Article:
We look forward to working with states and stakeholders to ensure that biomass continues to play an important role in accomplishing our climate change goals. Open lines of communication and sharing information helped shape the final Clean Power Plan, and continued constructive engagement will be vital for us to achieve significant climate and health benefits as we implement the CPP.

Editor's Note: The views expressed here are intended to explain EPA policy. They do not change anyone's rights or obligations.

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Science Wednesday: Mapping Forest “Fuels”

Each week we write about the science behind environmental protection. Previous Science Wednesdays.

About the author: Todd Erdody is a MS student at the University of Washington College of Forest Resources. His work is funded by an EPA Science to Achieve Results (STAR) Graduate Research Fellowship.

image of man in haard hat feeding a large fireBefore starting my graduate education in the fall of 2007, I was working as a fire monitor and firefighter in Sequoia and Kings Canyon National Parks in California. I was headed for a graduate program in remote sensing and forestry with a college-funded fellowship and no set thesis topic. I spent a good part of that summer thinking about potential research topics as I ignited prescribed fires and fought, monitored, and mapped wildfires.

I realized that I wanted to build on existing research at the University of Washington to find better ways to estimate canopy “fuels”— small-diameter branches and foliage (leaves) that will burn in a wildfire.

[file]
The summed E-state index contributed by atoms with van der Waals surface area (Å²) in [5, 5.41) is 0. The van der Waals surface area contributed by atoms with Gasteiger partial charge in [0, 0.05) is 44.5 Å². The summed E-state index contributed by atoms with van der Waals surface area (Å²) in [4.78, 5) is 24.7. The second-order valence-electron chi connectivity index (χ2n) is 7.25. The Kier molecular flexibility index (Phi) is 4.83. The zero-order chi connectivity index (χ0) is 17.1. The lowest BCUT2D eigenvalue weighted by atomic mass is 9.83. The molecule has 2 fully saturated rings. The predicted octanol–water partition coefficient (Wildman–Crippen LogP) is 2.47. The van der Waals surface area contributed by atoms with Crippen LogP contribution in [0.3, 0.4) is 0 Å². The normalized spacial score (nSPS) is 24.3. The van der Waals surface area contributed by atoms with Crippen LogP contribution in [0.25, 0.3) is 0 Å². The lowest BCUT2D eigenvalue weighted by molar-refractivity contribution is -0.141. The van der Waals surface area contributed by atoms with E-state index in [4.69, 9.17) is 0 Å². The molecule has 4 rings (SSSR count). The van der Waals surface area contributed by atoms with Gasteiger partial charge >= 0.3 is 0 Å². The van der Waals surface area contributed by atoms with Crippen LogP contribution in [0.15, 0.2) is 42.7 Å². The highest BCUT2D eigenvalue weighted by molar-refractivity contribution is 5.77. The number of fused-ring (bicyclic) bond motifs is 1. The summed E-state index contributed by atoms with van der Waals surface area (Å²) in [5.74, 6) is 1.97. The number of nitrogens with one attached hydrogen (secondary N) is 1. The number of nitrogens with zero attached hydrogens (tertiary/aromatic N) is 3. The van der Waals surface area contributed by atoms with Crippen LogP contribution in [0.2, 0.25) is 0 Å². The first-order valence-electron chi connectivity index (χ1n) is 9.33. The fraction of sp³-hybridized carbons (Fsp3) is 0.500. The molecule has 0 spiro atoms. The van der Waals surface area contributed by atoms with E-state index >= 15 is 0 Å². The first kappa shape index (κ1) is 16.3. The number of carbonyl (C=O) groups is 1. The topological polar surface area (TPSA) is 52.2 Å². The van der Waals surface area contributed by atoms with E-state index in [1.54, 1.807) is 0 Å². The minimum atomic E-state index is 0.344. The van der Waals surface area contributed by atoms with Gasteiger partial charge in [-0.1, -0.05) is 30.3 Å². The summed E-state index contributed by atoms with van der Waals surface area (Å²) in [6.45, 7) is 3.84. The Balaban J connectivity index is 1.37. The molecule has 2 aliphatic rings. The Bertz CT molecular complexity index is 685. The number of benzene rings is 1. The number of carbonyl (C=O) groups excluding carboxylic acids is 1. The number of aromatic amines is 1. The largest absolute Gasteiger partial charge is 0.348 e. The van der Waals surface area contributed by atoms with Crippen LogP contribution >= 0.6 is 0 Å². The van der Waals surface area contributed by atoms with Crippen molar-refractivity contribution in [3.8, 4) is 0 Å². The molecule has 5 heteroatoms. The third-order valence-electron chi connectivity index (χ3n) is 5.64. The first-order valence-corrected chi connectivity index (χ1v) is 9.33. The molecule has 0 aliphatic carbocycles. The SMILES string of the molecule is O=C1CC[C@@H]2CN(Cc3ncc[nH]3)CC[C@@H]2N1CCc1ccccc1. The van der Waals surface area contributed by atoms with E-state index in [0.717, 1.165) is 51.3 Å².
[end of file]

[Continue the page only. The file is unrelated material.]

Existing fuels maps are made from coarse-resolution vegetation maps and satellite imagery. By using high-resolution, remote sensing data such as LiDAR (Light Detection and Ranging) and digital imagery, perhaps canopy fuels could be mapped more accurately and efficiently. Through improved fuels mapping, smoke and harmful particulate matter production from wildfires could be more accurately assessed.image of man on mountain viewing smoke from a distant fire

Since I was only funded for my first year of graduate school, I was looking for assistance. I was very grateful to receive the EPA STAR fellowship for the 2008/2009 academic year. Aside from helping me in my second year of graduate education and enabling me to focus on my work, it gives me the resources needed to attend a variety of conferences to present my research.

I wanted to focus my research on a fire-prone ecosystem, so I chose to work in the forests dominated by Ponderosa pines in eastern Washington State. I am currently building regression models for canopy fuel metrics and will eventually produce maps of canopy fuel loading. My goal is to be able to use these models in similar forest types throughout the Northwest.

Others have done similar work in the forests of western Washington and, although I am using existing methods, the real difference is that I am creating models in ecosystems that will frequently burn. The applications for this research are far-reaching in terms of both geography and planning. I envision forest managers using high-resolution remote sensing technologies to map fuels more effectively and create maps for use in wildfire and smoke modeling programs.

Editor's Note: The opinions expressed here are those of the author. They do not reflect EPA policy, endorsement, or action, and EPA does not verify the accuracy or science of the contents of the blog.